BP shares fall after a ‘weak performance’ by gas traders


BP announced yesterday that its quarterly profit had dropped more than expected due to “weak” performances by its gas traders.

The London-based oil giant’s shares fell sharply after its underlying third-quarter net profit dropped by 60% to $3.3 billion. Oil and gas prices have also fallen from their highs of last year. The shares dropped 24p or 4.6 percent to 502 1/2p.

The FTSE 100 firm’s result fell far short of the analyst expectation of $4 billion. This has added to the company’s problems as it tries to recover from Bernard Looney’s sudden departure as CEO. The Irishman, 53, resigned from his position in September after admitting to misleading the board about past relationships.

BP has also revealed a one-off write-down of $540 million on its American offshore projects, after New York regulators rejected its request for higher prices in order to offset inflation.

Murray Auchincloss said that BP’s interim CEO, Murray Auchincloss had a “solid” quarter and would be buying back another $1.5 billion in its shares over the next three months.

BP’s profits were $28 billion, a record for the company. Oil and gas prices soared due to fears about supply shortages following Russia’s invasion in Ukraine. Brent crude, which is the benchmark oil price for the world, has been impacted by concerns about the global economy. Brent crude averaged $86.75 per barrel in the third quarter of this year, down from the $100.84 it was in the same time period last.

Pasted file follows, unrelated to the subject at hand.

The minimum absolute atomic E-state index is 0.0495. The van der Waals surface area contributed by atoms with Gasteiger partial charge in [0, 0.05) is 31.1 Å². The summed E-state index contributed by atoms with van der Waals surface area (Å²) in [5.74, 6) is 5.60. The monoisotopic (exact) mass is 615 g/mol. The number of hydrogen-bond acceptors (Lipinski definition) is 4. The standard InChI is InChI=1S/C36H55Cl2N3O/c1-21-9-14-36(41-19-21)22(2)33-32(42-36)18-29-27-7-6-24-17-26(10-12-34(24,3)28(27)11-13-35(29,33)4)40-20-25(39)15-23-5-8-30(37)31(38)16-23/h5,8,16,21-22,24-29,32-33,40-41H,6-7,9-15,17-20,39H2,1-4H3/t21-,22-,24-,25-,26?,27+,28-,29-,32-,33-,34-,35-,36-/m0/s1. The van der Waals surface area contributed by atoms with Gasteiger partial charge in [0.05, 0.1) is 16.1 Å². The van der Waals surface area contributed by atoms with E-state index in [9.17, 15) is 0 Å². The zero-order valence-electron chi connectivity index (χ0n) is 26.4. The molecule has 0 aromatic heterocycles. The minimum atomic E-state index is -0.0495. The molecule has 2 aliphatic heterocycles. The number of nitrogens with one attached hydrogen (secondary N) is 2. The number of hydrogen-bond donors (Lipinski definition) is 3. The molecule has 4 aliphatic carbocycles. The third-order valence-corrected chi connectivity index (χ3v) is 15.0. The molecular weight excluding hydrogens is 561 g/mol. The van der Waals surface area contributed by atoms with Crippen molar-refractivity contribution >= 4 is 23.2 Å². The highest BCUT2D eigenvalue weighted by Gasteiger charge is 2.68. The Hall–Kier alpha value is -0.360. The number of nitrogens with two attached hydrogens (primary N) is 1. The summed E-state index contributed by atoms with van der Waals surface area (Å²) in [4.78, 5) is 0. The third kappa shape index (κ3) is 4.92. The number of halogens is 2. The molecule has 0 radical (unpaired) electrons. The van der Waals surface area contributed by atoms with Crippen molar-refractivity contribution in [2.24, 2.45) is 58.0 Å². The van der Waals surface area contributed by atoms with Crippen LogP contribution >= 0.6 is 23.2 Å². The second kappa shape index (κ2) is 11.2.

The UK benchmark gas price has fallen by even more than 71 percent, from 281p/therm on average in the third quarter 2022 when Russia cut off pipeline supplies to Europe to 82p/therm during the same period of this year.

Auchincloss (53), said BP’s traders of gas had enjoyed two “exceptional quarters” in the first half, but had performed less well in third quarter due to calmer markets. To make money, traders need volatility. “Europe was filling the gas storage and the US gas storage were very full so there was little volatility,” said he. Oil traders “had a strong quarter”, however.